Gatwick Airport was officially decommissioned in 1946, but the Ministry of Transport and Civil Aviation continued to operate it as a civil airfield, initially for a six-month trial periodDuring that period, Airwork provided maintenance facilities at Gatwick and other contemporary charter airlines flying war-surplus aircraft started to use the airport; however, persistent drainage issues affected the airport's usage. Most commercial air services were cargo flights. The original Gatwick railway station was renamed Gatwick Racecourse.
In November 1948, the airport's owners warned that it could be de-requisitioned by November 1949 and revert to private use. Stansted was favoured as London's second airport and Gatwick's future was in doubt. In 1950, despite opposition from local authorities, the Cabinet chose Gatwick as an alternative to Heathrow. British European Airways (BEA) began operating from Gatwick to the Channel Islands
In May 1950, Gatwick's first chartered flight departed the original airport's grass runway for Calvi on the Mediterranean island of Corsica with a refuelling stop in Nice. Jersey-based UK independentairline Air Transport Charter (C.I.) Ltd operated this flight under contract to UK package tour pioneer Vladimir Raitz's Horizon Holidays, using a 32-seat Douglas DC-3 carrying 11 passengers
In July 1952, the British government confirmed that the airport would be developed, primarily to cater for aircraft diverted from Heathrow in bad weather. That year, BEA established a base at Gatwick for its helicopter operations
The airport was temporarily closed between 1956 and 1958 for million renovation. During that period, BEA continued using Gatwick for its helicopter operations.The redevelopment was carried out by Alfred McAlpine.It entailed diverting the A23 London–Brighton trunk road and the River Mole, and building the runway across the erstwhile racecourse site and rebuilding the former racecourse railway station alongside the new terminal. The main pier of what is now the South Terminal was built during this construction work.
On 27 May 1958, the original Gatwick railway station, which had been rebuilt, reopened as Gatwick Airport station. The railway station at Tinsley
Green was closed. Before the official opening, Transair operated the first commercial air service from the new Gatwick on 30 May a Jersey Airlines de Havilland Heron was the first scheduled aircraft to arrive at the newly reconstructed airport.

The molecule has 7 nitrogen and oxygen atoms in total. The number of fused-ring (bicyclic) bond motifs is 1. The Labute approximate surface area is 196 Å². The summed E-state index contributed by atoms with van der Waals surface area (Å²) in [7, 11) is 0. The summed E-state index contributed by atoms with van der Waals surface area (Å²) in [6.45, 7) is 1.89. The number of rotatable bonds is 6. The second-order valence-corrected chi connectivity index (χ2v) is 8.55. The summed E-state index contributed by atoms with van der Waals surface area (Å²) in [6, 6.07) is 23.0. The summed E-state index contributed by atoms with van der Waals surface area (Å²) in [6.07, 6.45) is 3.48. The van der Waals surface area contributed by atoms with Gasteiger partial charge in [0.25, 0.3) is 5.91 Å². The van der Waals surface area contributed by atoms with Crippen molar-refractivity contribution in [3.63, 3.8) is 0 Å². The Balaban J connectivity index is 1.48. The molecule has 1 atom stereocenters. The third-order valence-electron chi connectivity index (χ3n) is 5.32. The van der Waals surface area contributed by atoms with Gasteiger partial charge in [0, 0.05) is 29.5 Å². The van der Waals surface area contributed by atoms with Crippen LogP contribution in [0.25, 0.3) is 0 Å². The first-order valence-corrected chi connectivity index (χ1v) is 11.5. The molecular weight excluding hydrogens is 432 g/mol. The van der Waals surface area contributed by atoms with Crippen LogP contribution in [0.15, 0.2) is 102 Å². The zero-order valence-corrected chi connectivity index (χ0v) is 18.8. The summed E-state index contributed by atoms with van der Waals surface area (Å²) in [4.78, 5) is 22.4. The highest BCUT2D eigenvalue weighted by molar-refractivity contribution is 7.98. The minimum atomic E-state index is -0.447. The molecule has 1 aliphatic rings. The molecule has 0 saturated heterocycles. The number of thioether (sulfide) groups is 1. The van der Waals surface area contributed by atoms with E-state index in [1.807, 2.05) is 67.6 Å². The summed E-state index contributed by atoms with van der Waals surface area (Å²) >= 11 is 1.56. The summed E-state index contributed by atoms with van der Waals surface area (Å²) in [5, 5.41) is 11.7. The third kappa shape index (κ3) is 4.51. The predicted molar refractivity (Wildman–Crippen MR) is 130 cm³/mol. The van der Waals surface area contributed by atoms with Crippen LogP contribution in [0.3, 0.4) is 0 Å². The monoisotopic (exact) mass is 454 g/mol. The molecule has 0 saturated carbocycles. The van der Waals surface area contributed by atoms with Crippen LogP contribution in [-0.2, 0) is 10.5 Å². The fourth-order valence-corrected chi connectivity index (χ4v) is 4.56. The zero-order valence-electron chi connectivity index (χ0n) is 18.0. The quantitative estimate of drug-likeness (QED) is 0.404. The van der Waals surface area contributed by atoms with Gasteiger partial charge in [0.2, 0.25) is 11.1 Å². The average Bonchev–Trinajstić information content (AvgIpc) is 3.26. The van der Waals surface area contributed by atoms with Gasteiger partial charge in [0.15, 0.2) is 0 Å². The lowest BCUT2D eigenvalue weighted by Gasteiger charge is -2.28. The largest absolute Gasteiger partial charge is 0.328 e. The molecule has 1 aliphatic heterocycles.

Queen Elizabeth II flew into the new airport on 9 June 1958 in a de Havilland Heron of the Queen's Flight to perform the opening. The first "official" flight to depart Gatwick following the reopening ceremony was a BEA DC-3 operating a charter for Surrey County Council to Jersey and Guernsey Gatwick was the world's first airport with a direct railway link and the first to combine mainline rail travel, trunk road facilities and an air terminal building in one unit.It was also one of the first to have an enclosed pier-based terminal, which allowed passengers to walk under cover to waiting areas close to aircraft with only a short walk outdoors. Another novel feature of Gatwick's new air terminal was its modular design. This permitted subsequent, phased expansion
Between 1958 and 1959, Sudan Airways and BWIA West Indies Airways were among Gatwick's first scheduled overseas airlines. The former's Blue Nile services were the first scheduled flights from Gatwick by a foreign airline. These services operated between Khartoum and London Gatwick via Cairo, Athens and Rome, initially using Airwork Vickers Viscount aircraft. US supplemental carriersSeven Seas Airlines, Capitol International, President Airlines and Transocean Airlines, as well as various South European and Scandinavian charter airlines, figured prominently among Gatwick's early overseas users
From the late 1950s onwards, a number of Britain's contemporary private airlines joined Airwork, Gatwick's only surviving pre-war private airline, at the airport. The first was Transair, which relocated to Gatwick from Croydon Airport.It was followed by Morton Air Services and Hunting-Clan, which relocated from Croydon and Heathrow respectively. In July 1960, these merged with Airwork and Southend-based Air Charter to form British United Airways (BUA). BUA assumed its predecessors' services,and became Britain's biggest independent and Gatwick's foremost resident airline in the 1960s. By the end of the decade, it also became the airport's leading scheduled operator, with a 44,100 mi (71,000 km) network of short, medium and long-haul routes across Europe, Africa and South America. These were served with contemporary BAC One-Eleven and Vickers VC10 jet aircraft.